T4O demonstrated a mean kill time of 40?0.0 mins. HOCI had a mean kill time of 87.86?4.23 mins, with 79% of samples surviving the full 90 mins. In the MO group [mineral oil], all samples survived through the 90 min mark. Kill time was statistically significant in favor of T4O [tea-tree oil based wipe] as compared to HOCl (p=0.0005). There was no statistically significant difference in kill time between HOCl and MO (p=0.25).

                Conclusion

                4% T4O effectively killed all adult mite samples within 40 mins of exposure. In contrast, the demodicidal activity of 0.01% HOCl was minimal, and comparatively similar to 100% MO.
                So while it seems that HOCI did have some action against demodex in this study, it was only minimally effective.

                In addition, I came across this commentary which strongly argues that, while beneficial for the skin in other ways, HOCI has no clinically-proven effectiveness against demodex (see: https://www.ncbi.nlm.nih.gov/pmc/articles/PMC6181810/). It is a short article and worth reading in its entirely, but it basically concludes that:

                The myth that hypochlorous acid has any significant demodicidal activity has been intimated and perpetuated for several years, primarily in marketing materials and ?advertorials? related to Avenova?. However, there is no clinical evidence to support this assertion. To the contrary, my laboratory has demonstrated that 0.1% hypochlorous acid solution has virtually no effect on live, adult Demodex mites in vitro ... While hypochlorous acid solution can be an effective therapy in anterior and posterior blepharitis associated with an excessive bacterial bioburden, it remains a poor therapeutic option in the management of demodicosis.
                Taking everything in, it seems to me that HOCI's benefits lie in controlling the by-product of demodex (i.e. the bacteria etc), rather than the demodex themselves? Has anyone come across any clinical papers that establish HOCI's demodicidal activity?

                Comment


                • #9
                  Originally posted by Dutch1 View Post
                  Thank you for taking the time to make this thread, ElaineA - a great resource.

                  I have looked into HOCI in the past (I use a HOCI spray on my eyelids) and while I think it has some great benefits, I've never found any studies that establish that it is an effective killer of demodex. I read the article posted by Brady but there doesn't seem to be any source cited for the claim that HOCI is a demodex killer.

                  To the contrary, in the following study (see https://www.ncbi.nlm.nih.gov/pmc/articles/PMC6689564/), HOCI and tea-tree oil eyelid wipes were put head-to-head, with the paper concluding:



                  So while it seems that HOCI did have some action against demodex in this study, it was only minimally effective.

                  In addition, I came across this commentary which strongly argues that, while beneficial for the skin in other ways, HOCI has no clinically-proven effectiveness against demodex (see: https://www.ncbi.nlm.nih.gov/pmc/articles/PMC6181810/). It is a short article and worth reading in its entirely, but it basically concludes that:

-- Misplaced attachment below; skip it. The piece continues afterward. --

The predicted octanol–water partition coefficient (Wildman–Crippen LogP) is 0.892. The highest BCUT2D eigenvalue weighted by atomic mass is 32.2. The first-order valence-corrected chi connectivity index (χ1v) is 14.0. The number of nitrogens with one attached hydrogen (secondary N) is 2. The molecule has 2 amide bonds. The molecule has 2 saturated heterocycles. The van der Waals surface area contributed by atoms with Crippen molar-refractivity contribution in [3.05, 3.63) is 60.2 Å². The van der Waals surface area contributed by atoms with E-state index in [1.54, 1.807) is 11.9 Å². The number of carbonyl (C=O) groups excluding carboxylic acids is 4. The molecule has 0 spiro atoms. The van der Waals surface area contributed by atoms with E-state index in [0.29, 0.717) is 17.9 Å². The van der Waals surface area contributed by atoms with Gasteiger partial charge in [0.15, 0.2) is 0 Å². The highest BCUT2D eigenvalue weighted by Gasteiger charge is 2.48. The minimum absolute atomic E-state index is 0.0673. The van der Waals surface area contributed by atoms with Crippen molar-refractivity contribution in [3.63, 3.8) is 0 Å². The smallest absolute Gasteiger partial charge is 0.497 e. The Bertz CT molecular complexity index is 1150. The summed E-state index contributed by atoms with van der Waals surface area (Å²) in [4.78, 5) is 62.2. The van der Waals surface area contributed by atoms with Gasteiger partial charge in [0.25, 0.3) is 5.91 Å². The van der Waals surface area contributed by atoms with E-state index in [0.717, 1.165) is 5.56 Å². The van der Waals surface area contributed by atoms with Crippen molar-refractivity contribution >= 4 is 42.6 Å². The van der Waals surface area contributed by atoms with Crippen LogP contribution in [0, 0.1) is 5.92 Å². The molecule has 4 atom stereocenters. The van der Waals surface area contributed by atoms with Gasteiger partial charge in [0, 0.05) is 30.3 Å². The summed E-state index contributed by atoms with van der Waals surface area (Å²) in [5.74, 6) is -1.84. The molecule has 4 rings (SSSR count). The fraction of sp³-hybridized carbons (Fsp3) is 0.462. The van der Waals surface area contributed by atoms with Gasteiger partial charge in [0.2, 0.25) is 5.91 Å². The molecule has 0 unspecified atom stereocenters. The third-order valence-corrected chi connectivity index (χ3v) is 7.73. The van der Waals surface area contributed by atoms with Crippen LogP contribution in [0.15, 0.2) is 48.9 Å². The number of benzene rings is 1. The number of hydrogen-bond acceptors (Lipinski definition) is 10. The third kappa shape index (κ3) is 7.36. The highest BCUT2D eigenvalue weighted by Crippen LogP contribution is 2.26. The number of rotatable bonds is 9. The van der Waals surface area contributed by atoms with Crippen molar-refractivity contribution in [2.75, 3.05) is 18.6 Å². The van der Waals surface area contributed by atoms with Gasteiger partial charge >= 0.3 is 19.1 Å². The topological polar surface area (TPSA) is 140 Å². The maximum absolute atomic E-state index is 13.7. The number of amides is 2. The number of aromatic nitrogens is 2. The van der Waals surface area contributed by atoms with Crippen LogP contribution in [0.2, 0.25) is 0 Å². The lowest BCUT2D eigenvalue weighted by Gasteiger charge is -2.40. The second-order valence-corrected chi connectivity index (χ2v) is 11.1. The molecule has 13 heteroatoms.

Taking everything in, it seems to me that HOCI's benefits lie in controlling the by-product of demodex (i.e. the bacteria etc), rather than the demodex themselves? Has anyone come across any clinical papers that establish HOCI's demodicidal activity?
                  HOCL works a different and less irritating way than tea tree oil. HOCL takes longer than tea tree oil for the impact to be measurable. The HOCL kills the nymph (juvenile) form of the demodex skin mite HOCL. So HOCL has no known impact on the adults. HOCL just kills the nymphs in the 5 to 6 days between hatching and becoming an adult. It kills the nymphs before they turn into adults and start breeding more demodex. The impact of HOCL on demodex is to more slowly cut back on the demodex breeding population. As adults die at the end of their 14-21 day life cycle, very few demodex have survived to replace them. The impact of this approach could take several life cycles to notice that it has helped. Tea tree oil and clove oil are indeed effective in killing all hatched demodex at any age and doing it in a faster more measurable way. Apparently nothing has been found to work on killing the eggs before they hatch.

                  The combined 2 drug, 2 week oral treatment with Oral Ivermectin + Oral Metronidazole is highly effective at clearing demodex. This treatment works by killing the adults+nymphs the first week and then killing the hatchlings the second week before they can start breeding.

                  As you say, killing the bacteria that the mites may consume is another beneficial effect of the HOCL.

                  Comment


                  • #10
                    Originally posted by ElaineA View Post
                    The HOCL kills the nymph (juvenile) form of the demodex skin mite HOCL. So HOCL has no known impact on the adults. HOCL just kills the nymphs in the 5 to 6 days between hatching and becoming an adult. It kills the nymphs before they turn into adults and start breeding more demodex. The impact of HOCL on demodex is to more slowly cut back on the demodex breeding population. As adults die at the end of their 14-21 day life cycle, very few demodex have survived to replace them. The impact of this approach could take several life cycles to notice that it has helped...
                    Asking in the politest way possible... do you have any evidence to support these statements? Or are you speaking from personal experience?